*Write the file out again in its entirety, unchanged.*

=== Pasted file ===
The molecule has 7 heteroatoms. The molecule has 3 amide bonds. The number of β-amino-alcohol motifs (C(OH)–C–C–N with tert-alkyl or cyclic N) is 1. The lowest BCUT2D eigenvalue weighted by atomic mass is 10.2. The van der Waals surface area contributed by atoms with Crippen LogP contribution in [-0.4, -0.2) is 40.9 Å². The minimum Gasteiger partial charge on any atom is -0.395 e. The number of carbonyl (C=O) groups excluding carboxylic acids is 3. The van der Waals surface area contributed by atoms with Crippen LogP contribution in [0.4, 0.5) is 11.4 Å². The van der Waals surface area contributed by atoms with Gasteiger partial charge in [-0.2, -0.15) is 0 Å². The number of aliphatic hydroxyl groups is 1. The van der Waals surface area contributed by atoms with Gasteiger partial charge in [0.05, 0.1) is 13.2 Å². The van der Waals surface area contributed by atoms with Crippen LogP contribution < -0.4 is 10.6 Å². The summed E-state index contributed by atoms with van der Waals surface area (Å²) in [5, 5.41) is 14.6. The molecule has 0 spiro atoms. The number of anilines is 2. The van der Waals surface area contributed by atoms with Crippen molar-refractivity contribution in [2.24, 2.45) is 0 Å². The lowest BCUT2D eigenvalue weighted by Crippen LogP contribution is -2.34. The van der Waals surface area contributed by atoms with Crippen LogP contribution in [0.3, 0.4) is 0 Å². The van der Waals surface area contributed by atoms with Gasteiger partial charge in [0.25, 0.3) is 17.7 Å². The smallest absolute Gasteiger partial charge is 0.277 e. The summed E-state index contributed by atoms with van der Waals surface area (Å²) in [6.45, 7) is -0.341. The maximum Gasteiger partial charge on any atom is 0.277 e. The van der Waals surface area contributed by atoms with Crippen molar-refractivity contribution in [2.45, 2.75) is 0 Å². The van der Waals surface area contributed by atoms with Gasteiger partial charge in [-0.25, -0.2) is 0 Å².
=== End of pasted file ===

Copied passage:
The molecule has 7 heteroatoms. The molecule has 3 amide bonds. The number of β-amino-alcohol motifs (C(OH)–C–C–N with tert-alkyl or cyclic N) is 1. The lowest BCUT2D eigenvalue weighted by atomic mass is 10.2. The van der Waals surface area contributed by atoms with Crippen LogP contribution in [-0.4, -0.2) is 40.9 Å². The minimum Gasteiger partial charge on any atom is -0.395 e. The number of carbonyl (C=O) groups excluding carboxylic acids is 3. The van der Waals surface area contributed by atoms with Crippen LogP contribution in [0.4, 0.5) is 11.4 Å². The van der Waals surface area contributed by atoms with Gasteiger partial charge in [-0.2, -0.15) is 0 Å². The number of aliphatic hydroxyl groups is 1. The van der Waals surface area contributed by atoms with Gasteiger partial charge in [0.05, 0.1) is 13.2 Å². The van der Waals surface area contributed by atoms with Crippen LogP contribution < -0.4 is 10.6 Å². The summed E-state index contributed by atoms with van der Waals surface area (Å²) in [5, 5.41) is 14.6. The molecule has 0 spiro atoms. The number of anilines is 2. The van der Waals surface area contributed by atoms with Crippen molar-refractivity contribution in [2.24, 2.45) is 0 Å². The lowest BCUT2D eigenvalue weighted by Crippen LogP contribution is -2.34. The van der Waals surface area contributed by atoms with Crippen LogP contribution in [0.3, 0.4) is 0 Å². The van der Waals surface area contributed by atoms with Gasteiger partial charge in [0.25, 0.3) is 17.7 Å². The smallest absolute Gasteiger partial charge is 0.277 e. The summed E-state index contributed by atoms with van der Waals surface area (Å²) in [6.45, 7) is -0.341. The maximum Gasteiger partial charge on any atom is 0.277 e. The van der Waals surface area contributed by atoms with Crippen molar-refractivity contribution in [2.45, 2.75) is 0 Å². The van der Waals surface area contributed by atoms with Gasteiger partial charge in [-0.25, -0.2) is 0 Å².